It only took two steps before a doorframe broke my fall. Two more steps before my legendary grace and poise were manifested in near disaster amidst a room full of strangers. Thankfully a set of bleachers intervened before I was fully parallel to the floor. I adjusted my center of gravity and delicately placed my weight back on the wheels I had inexplicably strapped to my feet. My earlier enthusiasm and bravery were long ago consumed by the sheer concentration it took not to fall on my face. Just as I found my balance, the color drained from the room. My gaze slid from the floor, tracking each new addition to the battalion swaggering around the rink. The thrum of skates against the arena was at once both entrancing and formidable. Beginners they said. No experience they said. That is not what I saw. What faced me was the most intimidating, humbling moment of my recent existence.
Was it curiosity or proximity or maybe sheer lunacy that brought me here? Whatever it was, I soon found myself stuttering around the rink trying to find a scrap of transcendence where the wheels and my feet finally interfaced. Unsteady and uncertain, I schlepped around and around waiting for everything to click. It never did. Two hours later and the only thing that had grown was my admiration for the other beginners who seemed to have all grasped basic locomotion. What didn’t I get? What was I missing? What was I doing wrong? Two steps and two hours. That’s what it took to realize that I am really, really, really bad at roller skating. Literally the worst.
What was I expecting? Honestly? Brilliance. Maybe it was conceited of me, but I dreamed up a reality where this was a secret skill I never knew I had. I wanted to be amazing. I wanted to blow everyone away. I wanted to be a superstar. After feeling inadequate for so long and in so many ways, I wanted to feel like I was good at something.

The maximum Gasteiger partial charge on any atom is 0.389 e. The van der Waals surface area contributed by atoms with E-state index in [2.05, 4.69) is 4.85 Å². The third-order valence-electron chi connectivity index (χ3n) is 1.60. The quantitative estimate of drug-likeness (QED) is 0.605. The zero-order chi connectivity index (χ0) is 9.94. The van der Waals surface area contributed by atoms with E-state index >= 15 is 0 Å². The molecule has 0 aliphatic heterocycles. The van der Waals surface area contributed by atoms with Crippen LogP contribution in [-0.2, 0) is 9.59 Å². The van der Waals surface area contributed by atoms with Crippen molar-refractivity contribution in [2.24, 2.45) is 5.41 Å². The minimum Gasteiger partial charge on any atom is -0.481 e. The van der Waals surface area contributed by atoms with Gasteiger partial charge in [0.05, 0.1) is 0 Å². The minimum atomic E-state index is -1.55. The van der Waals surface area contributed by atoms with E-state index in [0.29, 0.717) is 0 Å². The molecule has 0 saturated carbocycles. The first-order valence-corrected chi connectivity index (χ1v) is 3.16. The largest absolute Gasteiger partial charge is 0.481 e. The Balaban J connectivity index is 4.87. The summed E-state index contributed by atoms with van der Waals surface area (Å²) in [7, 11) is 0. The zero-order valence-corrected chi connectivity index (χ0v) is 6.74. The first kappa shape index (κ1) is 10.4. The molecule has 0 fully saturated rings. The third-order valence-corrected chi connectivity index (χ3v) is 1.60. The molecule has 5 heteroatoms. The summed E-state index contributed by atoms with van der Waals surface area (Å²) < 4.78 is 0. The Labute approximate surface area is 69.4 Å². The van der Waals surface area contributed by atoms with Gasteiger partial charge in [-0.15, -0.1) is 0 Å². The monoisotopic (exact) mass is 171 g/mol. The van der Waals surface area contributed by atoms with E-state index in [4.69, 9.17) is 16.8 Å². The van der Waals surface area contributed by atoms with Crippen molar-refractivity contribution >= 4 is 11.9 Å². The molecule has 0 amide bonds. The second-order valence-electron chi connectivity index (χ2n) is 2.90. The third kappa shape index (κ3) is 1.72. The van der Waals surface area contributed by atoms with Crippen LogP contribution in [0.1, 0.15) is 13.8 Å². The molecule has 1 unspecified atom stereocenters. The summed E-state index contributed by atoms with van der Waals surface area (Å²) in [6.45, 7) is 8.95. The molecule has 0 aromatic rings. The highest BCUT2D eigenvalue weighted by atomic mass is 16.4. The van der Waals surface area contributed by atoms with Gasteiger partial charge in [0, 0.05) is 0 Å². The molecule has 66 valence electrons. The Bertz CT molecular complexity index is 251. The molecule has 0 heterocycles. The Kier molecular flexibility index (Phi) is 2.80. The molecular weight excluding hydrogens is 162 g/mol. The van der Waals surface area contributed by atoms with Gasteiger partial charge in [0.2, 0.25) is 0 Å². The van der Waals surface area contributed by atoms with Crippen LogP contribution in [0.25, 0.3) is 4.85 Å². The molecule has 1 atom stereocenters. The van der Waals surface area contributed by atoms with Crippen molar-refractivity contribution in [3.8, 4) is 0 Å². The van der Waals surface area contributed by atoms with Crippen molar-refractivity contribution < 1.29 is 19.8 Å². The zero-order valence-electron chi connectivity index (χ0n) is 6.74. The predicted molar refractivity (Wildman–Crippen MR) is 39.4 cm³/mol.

Self-worth is funny like that. It can be impossible to predict. We try and pull it out of thin air or read it in the off-handed observations of our compatriots. We seek it from our bosses and our mirrors and our bank accounts. I often look for it in my utility to others. I worry constantly whether I am useful or whether I am imposing. I intrinsically understand the inalienable value of every other human on the earth. Every human except myself. For some unfounded reason, I must prove my worth with every breath.
That is what my skating hopes really were – an effort to find the small corner of the world where my worth is not in question, where my natural abilities speak for themselves. If I were a roller skater… well, that could be my own indisputable claim to exist. That’s a lot of pressure for some wheel-y shoes. And also not how the universe works.
There’s a quote from George Bernard Shaw: “Life isn’t about finding yourself. Life is about creating yourself.” We aren’t lost in some allegorical wilderness waiting to be rescued by… ourselves? (I might have metaphored too hard.) A pair of shoes with wheels on the bottom can’t validate our existence, no matter how cool they look. We are constructed from each individual choice we make. We are propelled by the choices from our past, but not overcome by them. And any day – every day – we can make a different choice. We can make decisions with intention and decide what we want to be.
In that moment, I wanted desperately to be good at something. Not because I wanted a gold star, or a medal, or a standing ovation. More than anything, I wanted to put those skates on with confidence. Like I belonged. Like I wasn’t a fool or a pretender. This is something I can still have. After a torrent of panic and self-doubt, I can recognize where I am. I’m starting from the start. Some day, with a lot of practice, I’ll find myself joining the barrage of acrobats dancing and walloping each other for fun. I might be a skater yet.